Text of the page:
Monthly Archives: May 2012

Through a Picket Fence

Suppose you’re an astronomer interested in variable stars — stars which change brightness. You decide to collect some data on the brightness of a newly discovered variable. It never gets brighter than magnitude 9, which is too faint to be detected with the naked eye, but you’re at a major observatory so that’s no problem. You have access to, and training in the use of, high-precision CCD photometry so your data will be outstanding. Of course, you can only see it at night and there’s stiff competition for observing time on the observatory telescope, but you manage to schedule regular observations at precisely midnight every 16 days for slightly over a year.

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Peace

Eli Rabett has a post about some extremely offensive comments on Judith Curry’s blog which raises the ugly spectre of physical violence. He also posted about some rather nasty comments which may not literally threaten violence, but certainly indicate the frame of mind which spawns violent behavior.

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Big Difference

Tim Curtin’s paper in TSWJ isn’t the first time he’s mis-applied the Durbin-Watson test in order to justify rejecting a regression of physical variables (he substituted regression of the differenced values, after which he found the regression not statistically significant). He also does so in this precursor, in which he explicitly states (regarding his first regression)


… the Durbin-Watson statistic at 1.313, which is well below the benchmark 2.0 …

I don’t see any other interpretation than that he was using two (in fact, two point zero) as his critical test value, which we have already mentioned is completely wrong.

Curtin claimed that the absence of autocorrelation is required for valid regression, which is also wrong. Nonetheless he uses that claim to justify requiring regression be performed on differenced variables. Curtin isn’t the first (and won’t be the last) to claim that regression of climate variables like global temperature should be done using differenced variables. For example, a recent commenter on RealClimate by the handle “t.marvell” did the same, justifying it by insisting that global temperature was not a stationary time series. Of course it’s not stationary — it shows a trend!

Neither of those individuals seems to understand the impact that first-differencing has on regression analysis, especially when the causal relationship we’re interested in has to do with the trends which are present. Let’s give that some consideration.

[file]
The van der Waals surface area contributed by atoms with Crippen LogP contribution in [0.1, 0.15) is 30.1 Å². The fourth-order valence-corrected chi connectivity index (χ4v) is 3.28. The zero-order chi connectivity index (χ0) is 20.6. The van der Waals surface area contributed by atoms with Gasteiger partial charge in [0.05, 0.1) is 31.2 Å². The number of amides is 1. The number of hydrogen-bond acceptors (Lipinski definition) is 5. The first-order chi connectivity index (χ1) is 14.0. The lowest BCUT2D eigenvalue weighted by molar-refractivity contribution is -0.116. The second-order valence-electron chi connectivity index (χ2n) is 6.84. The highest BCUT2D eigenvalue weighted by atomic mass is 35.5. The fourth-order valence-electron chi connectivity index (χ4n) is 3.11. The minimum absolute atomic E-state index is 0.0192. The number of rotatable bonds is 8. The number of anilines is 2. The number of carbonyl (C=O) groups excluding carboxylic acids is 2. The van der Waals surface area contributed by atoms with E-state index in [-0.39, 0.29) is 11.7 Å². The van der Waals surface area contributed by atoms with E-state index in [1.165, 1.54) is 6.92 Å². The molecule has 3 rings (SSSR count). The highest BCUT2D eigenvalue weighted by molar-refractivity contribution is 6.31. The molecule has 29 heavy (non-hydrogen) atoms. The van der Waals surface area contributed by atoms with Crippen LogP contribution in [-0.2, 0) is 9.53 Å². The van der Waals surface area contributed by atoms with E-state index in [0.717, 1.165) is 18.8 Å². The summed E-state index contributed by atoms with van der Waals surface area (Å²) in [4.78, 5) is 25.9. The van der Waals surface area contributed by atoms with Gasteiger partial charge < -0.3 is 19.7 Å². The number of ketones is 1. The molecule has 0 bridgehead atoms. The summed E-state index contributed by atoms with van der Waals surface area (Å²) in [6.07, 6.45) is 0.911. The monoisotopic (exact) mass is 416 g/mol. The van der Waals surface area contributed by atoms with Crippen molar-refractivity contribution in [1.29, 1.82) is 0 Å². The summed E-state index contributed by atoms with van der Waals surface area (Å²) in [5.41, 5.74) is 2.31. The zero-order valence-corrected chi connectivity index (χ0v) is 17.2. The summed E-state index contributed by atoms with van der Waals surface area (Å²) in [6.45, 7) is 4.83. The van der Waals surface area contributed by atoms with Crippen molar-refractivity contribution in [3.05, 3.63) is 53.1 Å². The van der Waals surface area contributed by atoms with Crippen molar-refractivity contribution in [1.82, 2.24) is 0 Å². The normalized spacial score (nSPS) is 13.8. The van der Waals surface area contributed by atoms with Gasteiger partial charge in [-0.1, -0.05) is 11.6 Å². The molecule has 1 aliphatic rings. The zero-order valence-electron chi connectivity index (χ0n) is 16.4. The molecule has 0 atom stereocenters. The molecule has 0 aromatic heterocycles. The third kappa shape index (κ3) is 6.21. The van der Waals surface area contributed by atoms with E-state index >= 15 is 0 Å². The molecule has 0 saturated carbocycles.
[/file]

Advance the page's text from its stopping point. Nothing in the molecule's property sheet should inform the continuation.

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Why I Must Speak Out about Climate Change

Over thirty years ago, James Hansen was lead author of a scientific paper titled Climate Impact of Increasing Atmospheric Carbon Dioxide. They estimated that doubling the amount of CO2 in the air would raise global temperature about 2.8 degrees (C, equal to about 5 degrees F). They projected that from 1980 to 2010, earth would warm a little more than 0.4 degrees C. High northern latitudes, however, would warm at a much faster rate. We would likely see the start of melting of the great ice sheets in Antarctica and Greenland. They further suggested that we could start to lose much of the sea ice in the Arctic, which might even open the Northwest and Northeast passages.

That was over thirty years ago. What has happened since then?

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TC and DW

Our old friend Tim Curtin has published a paper in what is supposed to be a peer-reviewed scientific journal. I’m skeptical.

He regresses temperature time series against a variety of predictor variables, concluding that there is no real influence of “non-condensing greenhouse gases” (i.e., GHG except water vapor) like CO2. He achieves this by rejecting regression of temperature in favor of regression of the first-differenced temperature data. You get that by taking the difference between each data value and its predecessor.

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BS and DK

[Note: see the UPDATE at the end of the post]

Brandon Shollenberger has written a blog post about my last post. I consider it an example of the Dunning-Kruger effect, that unskilled individuals overrate their ability.

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In the Classroom

The Committee for the Advancment of Scientific Skepticism (CASS) has issued a report on a course supposed to be about climate change, taught by Tom Harris at Carleton University in Canada. Harris is associated with the International Climate Science Coalition, and is a confirmed speaker for the upcoming climate conference to be hosted by the so-called “Heartland Institute“.

CASS reviewed video of Harris’s lectures, and found a bounty of errors as well as a consistently false portrayal of climate science. Let’s take a look at an example in which Harris indulges in one of the many ways that fake skeptics make fake arguments about global warming.

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